- Played with on 30 Rock when Jenna is upset after her creepy stalker loses interest in her. Not because she loved him, but because his obsession with her fed her ego. Their "break up" is played for Does This Remind You of Anything?
Maynard: I don't think I can stalk you anymore.
Jenna: No! You don't mean that!
- Beverly Hills, 90210. Brandon's ex-girlfriend Emily stalks and harasses him after he breaks up with her—calling him repeatedly, following him, etc. When he finally gets fed up and blows up at her, she whines, "I can't help it, I love you."
- Buffyverse: Angel in his not-evil incarnation. He met and fell in love with Buffy when she was 15. He then stalked her for a year before revealing himself and he's still at it on the fifth season of Angel, despite being burdened with a desk job! (He has "a source" keeping tabs on her in Italy.) His evil incarnation Angelus also stalks Buffy, but only feigns romantic interest to get under her skin since he is a sadistic psychopath incapable of love, and at times even mocks her for thinking that this is anything other than a game to him.
- Stephen Colbert's character on The Colbert Report thinks this way about his cousin Charlene, as best exhibited in his song on the subject: I'm right behind you now, Charlene, waiting, watching, oh so close...
- Usually averted in Crazy Ex-Girlfriend, which is a whole series deconstruction of Rom Com tropes, but played straight in season two when Josh realises that Rebecca has always been there for him and falls for her, despite all the creepy stuff she's done towards him. However, it's implied that he was just desperate to find a rebound relationship as he hates being single, and while they seem happy together at first, by the end of the season he has some very cold feet.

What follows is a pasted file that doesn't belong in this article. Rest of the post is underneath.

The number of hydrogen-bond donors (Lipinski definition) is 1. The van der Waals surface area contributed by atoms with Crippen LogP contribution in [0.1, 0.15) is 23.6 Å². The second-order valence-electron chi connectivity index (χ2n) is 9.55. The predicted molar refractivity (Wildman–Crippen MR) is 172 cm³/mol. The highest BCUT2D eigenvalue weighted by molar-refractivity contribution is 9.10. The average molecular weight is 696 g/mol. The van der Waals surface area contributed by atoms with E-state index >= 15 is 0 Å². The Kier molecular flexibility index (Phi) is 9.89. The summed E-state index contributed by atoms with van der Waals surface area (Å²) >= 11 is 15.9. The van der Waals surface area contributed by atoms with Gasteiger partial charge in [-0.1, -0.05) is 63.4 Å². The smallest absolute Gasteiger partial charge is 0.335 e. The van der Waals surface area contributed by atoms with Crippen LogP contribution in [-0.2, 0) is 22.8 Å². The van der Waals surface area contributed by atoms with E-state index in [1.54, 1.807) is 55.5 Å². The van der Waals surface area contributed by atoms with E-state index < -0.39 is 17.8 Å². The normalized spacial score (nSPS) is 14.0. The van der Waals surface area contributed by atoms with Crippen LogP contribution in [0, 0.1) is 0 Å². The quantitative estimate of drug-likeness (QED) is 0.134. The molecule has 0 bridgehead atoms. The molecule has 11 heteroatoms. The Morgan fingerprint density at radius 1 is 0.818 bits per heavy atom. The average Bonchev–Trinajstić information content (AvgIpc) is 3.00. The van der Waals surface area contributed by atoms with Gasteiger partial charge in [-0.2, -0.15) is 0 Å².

- In Criminal Minds, "Crazy" Jane was nearly a murder victim of Frank Breitkopf, a sexual sadist and murderous sociopath. She gave him a compliment on his eyes and this caught him by surprise. He failed to properly torture and kill her like he had done before and let her go. Since then, he had been dropping by her house and let her gifts... made from the bones of his previous victims. Neither this nor the reason revealed behind his visits to her home town are enough to frighten her. In fact, when she saw him again, she ran towards him instead of away.
- Doctor Who:
- "Blink": Kathy gets sent back to 1920 by one of the Weeping Angels. Ben is the first person she meets; they later get married. Ben does have an interest in being curious and concerned about Kathy, since she's clearly not from around the area and is quite distressed.
Kathy: Are you following me?
Kathy: Are you going to stop following me?
Ben: No, I don't think so.
- Played for laughs with a one-shot WWII-era couple in "The Doctor, the Widow and the Wardrobe".
The Doctor: How did you meet? You and Reg, tell me how you met.
Madge Arwell: He followed me home. I worked in the dairy, he always used to follow me home. He said he'd keep on following me until I married him! I didn't like to make a scene.
- "Blink": Kathy gets sent back to 1920 by one of the Weeping Angels. Ben is the first person she meets; they later get married. Ben does have an interest in being curious and concerned about Kathy, since she's clearly not from around the area and is quite distressed.
- Dollhouse is a complex example.
- In the first season, Paul serves as a Deconstruction of The Dulcinea Effect, so while he is trying to save Echo, his actions come across as obsessive and weird at times, especially as he ignored a (seemingly) healthier romantic partner in Mellie. Eventually Paul and Echo get together.